No repeat offenders: How Monmouth County is helping addicts avoid jail
Drug offense, arrest. Drug offense, arrest. Drug offense, arrest. And repeat.
Officials in Monmouth County are attempting to break this vicious cycle. An initiative in place for the past several months, they say, has been a "rousing success" in reducing the rate of repeat offenders, while getting individuals the substance abuse treatment they need, and freeing up time and resources for officers.
Created by the county Prosecutor's office, the Cuffs to Beds Opioid Diversion Program gives certain drug offenders a chance to accept treatment and avoid the criminal justice system. A successful attempt at kicking their habit could result in downgraded or dropped charges.
Through the program, Monmouth County Prosecutor Christopher Gramiccioni said, officers responding to a drug-related call — many times an overdose reversal — can immediately inject a recovery specialist into the situation.
"These recovery specialist teams are really successful at trying to convince that person to seek the necessary treatment," Gramiccioni said.
About 65 percent of those reached under the program since Fall 2016 have accepted some form of treatment, Gramiccioni said.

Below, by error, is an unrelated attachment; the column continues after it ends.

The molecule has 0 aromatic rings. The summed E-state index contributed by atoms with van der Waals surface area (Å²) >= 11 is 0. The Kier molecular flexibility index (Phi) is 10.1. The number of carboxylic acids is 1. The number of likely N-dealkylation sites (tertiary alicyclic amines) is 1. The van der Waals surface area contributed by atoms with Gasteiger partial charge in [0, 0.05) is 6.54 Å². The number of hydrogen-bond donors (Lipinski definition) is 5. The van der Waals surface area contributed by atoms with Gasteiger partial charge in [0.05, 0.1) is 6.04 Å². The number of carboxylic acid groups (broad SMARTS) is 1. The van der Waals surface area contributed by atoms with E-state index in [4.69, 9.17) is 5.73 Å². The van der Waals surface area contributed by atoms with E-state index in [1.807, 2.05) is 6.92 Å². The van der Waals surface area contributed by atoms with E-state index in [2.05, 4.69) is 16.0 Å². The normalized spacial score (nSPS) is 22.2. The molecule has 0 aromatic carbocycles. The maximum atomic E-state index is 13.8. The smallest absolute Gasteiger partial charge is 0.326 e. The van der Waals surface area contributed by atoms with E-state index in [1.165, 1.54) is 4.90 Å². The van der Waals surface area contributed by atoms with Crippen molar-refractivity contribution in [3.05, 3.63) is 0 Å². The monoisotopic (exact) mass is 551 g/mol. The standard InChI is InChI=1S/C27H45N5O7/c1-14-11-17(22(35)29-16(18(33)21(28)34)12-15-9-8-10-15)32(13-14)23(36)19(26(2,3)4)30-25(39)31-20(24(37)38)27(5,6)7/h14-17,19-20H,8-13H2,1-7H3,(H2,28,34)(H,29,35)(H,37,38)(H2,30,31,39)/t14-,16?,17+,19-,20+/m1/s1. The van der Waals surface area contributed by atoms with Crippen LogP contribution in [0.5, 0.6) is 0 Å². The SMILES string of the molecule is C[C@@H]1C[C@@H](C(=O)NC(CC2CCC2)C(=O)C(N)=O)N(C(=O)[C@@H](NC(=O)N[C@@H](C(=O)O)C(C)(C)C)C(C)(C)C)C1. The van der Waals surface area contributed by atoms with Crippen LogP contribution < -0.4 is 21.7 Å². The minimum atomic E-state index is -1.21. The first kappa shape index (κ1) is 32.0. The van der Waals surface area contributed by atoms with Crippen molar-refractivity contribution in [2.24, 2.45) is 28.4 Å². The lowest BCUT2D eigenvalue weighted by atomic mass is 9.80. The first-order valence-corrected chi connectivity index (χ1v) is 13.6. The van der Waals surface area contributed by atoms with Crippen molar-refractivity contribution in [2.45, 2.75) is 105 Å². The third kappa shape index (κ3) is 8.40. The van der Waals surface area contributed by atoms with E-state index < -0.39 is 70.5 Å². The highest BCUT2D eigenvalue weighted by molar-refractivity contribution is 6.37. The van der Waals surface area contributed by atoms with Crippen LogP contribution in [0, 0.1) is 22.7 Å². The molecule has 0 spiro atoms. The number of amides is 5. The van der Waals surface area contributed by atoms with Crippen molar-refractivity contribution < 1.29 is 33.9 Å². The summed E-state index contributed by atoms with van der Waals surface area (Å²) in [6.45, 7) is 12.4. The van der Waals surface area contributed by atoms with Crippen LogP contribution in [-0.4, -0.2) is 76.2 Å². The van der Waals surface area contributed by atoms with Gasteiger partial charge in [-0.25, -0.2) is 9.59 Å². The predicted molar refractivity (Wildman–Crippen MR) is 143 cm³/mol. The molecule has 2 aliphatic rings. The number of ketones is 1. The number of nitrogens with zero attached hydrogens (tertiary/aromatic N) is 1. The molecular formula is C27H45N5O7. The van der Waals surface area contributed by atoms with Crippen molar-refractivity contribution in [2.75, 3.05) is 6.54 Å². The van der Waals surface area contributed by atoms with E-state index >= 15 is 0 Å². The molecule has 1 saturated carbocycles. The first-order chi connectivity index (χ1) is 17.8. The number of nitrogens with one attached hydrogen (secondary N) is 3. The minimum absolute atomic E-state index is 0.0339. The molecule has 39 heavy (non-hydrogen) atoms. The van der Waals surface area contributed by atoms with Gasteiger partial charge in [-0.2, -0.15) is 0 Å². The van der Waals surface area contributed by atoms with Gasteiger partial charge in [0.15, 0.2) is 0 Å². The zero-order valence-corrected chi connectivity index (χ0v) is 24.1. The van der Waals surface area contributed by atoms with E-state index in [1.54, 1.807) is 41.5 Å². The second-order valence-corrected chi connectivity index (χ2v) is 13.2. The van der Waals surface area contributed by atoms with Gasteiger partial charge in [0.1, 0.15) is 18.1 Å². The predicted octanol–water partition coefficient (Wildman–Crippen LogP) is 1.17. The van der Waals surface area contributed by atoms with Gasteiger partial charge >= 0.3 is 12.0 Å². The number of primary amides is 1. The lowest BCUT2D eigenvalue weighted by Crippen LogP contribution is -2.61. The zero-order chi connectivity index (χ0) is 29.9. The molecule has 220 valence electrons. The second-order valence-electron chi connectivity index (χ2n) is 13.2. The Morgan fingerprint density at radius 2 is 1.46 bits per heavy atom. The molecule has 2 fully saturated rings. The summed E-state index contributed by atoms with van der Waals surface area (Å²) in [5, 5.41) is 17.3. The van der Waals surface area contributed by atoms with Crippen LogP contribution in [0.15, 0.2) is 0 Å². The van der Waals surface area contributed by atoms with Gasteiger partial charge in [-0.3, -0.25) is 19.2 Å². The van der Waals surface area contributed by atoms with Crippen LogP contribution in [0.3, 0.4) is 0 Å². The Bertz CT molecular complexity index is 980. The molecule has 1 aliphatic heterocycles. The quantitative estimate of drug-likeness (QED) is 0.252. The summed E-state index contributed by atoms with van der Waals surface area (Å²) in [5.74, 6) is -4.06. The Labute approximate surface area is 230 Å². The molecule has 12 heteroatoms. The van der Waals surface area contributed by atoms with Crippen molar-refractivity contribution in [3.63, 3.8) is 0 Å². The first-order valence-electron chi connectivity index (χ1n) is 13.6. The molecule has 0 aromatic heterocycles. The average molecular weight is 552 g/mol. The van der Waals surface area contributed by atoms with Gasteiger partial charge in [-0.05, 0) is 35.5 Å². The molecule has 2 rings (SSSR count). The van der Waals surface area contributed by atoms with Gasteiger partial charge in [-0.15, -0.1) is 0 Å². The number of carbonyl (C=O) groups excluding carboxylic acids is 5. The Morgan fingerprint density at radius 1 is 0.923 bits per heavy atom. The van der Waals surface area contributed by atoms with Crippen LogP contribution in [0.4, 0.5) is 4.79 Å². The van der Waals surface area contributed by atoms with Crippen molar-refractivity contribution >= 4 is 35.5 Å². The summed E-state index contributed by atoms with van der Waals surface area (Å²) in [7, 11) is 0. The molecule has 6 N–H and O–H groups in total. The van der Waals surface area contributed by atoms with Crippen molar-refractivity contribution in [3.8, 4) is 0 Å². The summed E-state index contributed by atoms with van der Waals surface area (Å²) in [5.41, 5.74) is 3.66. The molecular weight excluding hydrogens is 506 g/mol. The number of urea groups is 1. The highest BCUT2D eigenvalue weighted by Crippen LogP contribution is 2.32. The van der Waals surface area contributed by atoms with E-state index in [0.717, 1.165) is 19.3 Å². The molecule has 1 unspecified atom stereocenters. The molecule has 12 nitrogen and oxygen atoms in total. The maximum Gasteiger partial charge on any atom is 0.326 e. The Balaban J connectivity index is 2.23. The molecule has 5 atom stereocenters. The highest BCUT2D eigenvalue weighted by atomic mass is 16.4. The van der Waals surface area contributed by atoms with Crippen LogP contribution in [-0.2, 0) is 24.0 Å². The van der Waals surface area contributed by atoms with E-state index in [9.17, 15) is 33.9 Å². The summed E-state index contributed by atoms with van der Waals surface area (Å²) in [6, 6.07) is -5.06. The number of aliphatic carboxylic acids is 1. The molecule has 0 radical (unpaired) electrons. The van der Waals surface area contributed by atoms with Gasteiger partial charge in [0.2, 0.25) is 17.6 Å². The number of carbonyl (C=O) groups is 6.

"Sixty-five percent — I'll take the double instead of the home run every time," he said. "Because what were we doing before, right?"
Ten of the county's 40-plus police departments have signed on to the program. Of the 100 or so individuals assisted through the program in Belmar, Gramiccioni said, not one has been arrested again since.
"As other departments see the success of these 10 that are doing this, they're going to come on board too," Gramiccion said.
The Sheriff's Office came aboard about four months ago, giving detained individuals a second chance to accept treatment if they refuse it initially.
Sheriff Shaun Golden said more than 800 individuals have been interviewed at the correctional institution upon discharge, and over 300 agreed to enroll in treatment.
Monmouth County's seen 150 overdose deaths so far in 2018. The grand total was 151 in all of 2017. First responders have deployed Naloxone, the opioid-reversal drug, more than 360 times sine the start of the year.